"Collaboration, when unbalanced, often yields shortcomings. However, the group’s methods are so well aligned that at no point does their music become uninspired"
Portland-based duo Visible Cloaks have never been shy about their obsession with Japanese ambient music. Over the past decade, Spencer Doran (one half of Visible Cloaks) has played an important role in reviving many lost rarities from Japan.
In 2010, Doran posted the first of two volumes of his Fairlights, Mallets, and Bamboo mixes, which traversed mythical 80s Japanese electronic music from artists like Ryuichi Sakamoto and Haruomi Hosono. In 2017, he lent a hand in reissuing Hiroshi Yoshimura’s seminal ‘Music For Nine Post Cards‘, the first record in the legendary Wave Notation series.
Fittingly, RVNG’s latest entry in their distinguished FRKWYS series presents Visible Cloaks alongside Yoshio Ojima and Satsuki Shibano, two major forces in Japan’s ambient scene. Ojima (featured on Doran’s Kankyō Ongaku compilation) was most active in the 80s and 90s, soundtracking architecture as well as collaborating with Shibano, whose Erik Satie (France 1866-1925) LP finalised the Wave Notation series.
"In a genre where individualism prevails, it is restoring to hear ambient music where collaboration rewards the listener with such elegant results"
On ‘serenitatem‘, the RVNG veterans have no intention of stealing the show. Instead, their distinctive MIDI-ambient aesthetic fuses with the Ojima’s smooth new age textures and Shibano’s Satie-influenced piano to create well-balanced soundscapes.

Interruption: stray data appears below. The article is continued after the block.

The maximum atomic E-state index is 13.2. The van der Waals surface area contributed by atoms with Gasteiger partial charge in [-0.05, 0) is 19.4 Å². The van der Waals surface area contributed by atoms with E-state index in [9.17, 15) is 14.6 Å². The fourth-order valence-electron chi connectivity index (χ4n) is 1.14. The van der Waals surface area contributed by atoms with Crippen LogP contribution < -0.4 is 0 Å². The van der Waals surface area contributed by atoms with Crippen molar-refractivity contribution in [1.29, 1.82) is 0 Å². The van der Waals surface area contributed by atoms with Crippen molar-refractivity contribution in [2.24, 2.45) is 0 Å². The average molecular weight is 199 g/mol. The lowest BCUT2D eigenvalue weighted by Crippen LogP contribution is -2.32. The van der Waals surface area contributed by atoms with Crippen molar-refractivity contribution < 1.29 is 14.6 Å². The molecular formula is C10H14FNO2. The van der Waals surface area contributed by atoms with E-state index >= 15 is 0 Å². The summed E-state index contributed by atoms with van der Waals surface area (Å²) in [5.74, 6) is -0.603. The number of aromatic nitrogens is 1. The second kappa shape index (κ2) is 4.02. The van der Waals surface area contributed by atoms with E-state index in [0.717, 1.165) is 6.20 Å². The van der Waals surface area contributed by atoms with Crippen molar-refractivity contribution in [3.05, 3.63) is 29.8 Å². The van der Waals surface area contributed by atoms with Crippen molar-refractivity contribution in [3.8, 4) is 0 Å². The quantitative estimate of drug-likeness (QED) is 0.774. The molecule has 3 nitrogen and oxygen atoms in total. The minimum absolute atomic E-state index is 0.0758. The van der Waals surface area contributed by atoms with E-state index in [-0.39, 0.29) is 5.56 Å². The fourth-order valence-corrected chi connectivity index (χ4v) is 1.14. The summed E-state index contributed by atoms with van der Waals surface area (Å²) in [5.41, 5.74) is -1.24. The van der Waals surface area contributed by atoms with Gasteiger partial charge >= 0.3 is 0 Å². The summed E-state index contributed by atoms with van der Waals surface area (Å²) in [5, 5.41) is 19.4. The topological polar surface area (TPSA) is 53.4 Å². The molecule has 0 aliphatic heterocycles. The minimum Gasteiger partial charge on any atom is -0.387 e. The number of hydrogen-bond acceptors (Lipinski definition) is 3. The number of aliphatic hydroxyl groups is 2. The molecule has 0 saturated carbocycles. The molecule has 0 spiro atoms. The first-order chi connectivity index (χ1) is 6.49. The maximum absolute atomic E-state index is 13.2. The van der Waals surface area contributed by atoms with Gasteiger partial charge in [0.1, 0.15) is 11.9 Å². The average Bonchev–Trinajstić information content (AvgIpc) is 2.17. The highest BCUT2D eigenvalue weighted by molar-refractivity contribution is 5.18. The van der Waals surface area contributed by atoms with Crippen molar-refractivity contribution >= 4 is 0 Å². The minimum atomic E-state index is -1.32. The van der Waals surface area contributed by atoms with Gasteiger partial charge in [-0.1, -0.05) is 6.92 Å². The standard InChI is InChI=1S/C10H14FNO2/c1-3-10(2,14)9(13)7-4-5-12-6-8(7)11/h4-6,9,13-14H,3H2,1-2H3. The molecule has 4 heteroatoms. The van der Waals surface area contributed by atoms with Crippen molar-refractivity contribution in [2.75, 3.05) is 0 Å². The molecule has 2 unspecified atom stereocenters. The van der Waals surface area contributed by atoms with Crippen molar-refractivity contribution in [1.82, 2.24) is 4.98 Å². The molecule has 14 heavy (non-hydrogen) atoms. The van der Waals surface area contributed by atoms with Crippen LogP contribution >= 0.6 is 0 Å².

Shibano’s twinkling performances throughout the LP are often subdued, yet they offer a layer of mellow traditional instrumentation beneath an otherwise digitally rendered sound. Take “You” for example, where melodic percussion blends seamlessly with Shibano’s piano expeditions. The track exhibits the quartet’s ability to fold their unique talents into delicately constructed collages.
“Lapis Lazuli” is an intricate terrarium of software chimes and whispering vocal samples. Here, vocoded speech dissolves into a stream of water. Both “Lapis Lazuli” and “Stratum” demonstrate Ojima’s wonderfully environmental approach to sound. The closer is a graceful rendition of Giovanni Gabrieli’s “Canzona per sonare no. 4” arranged for piano, where hypnotic pulsating melodies soothe the track to its warm finale.
Collaboration, when unbalanced, often yields shortcomings. However, the group’s methods are so well aligned that at no point does their music become uninspired. Visible Cloaks, Yoshio Ojima, and Satsuki Shibano sound as one, perpetuating a unified sound across the LP. In a genre where individualism prevails, it is restoring to hear ambient music where collaboration rewards the listener with such elegant results.
‘FRKWYS Vol. 15: serenitatem’ is out now in vinyl and digital formats via RVNG Intl. Order a copy from Bandcamp.
Photo by Miyu Terasawa
5. S’Amours Ne Fait Par Sa Grace Adoucir (Ballade 1)
6. Lapis Lazuli
8. Canzona Per Sonare No.4
9. Toi (Tokyo Mix)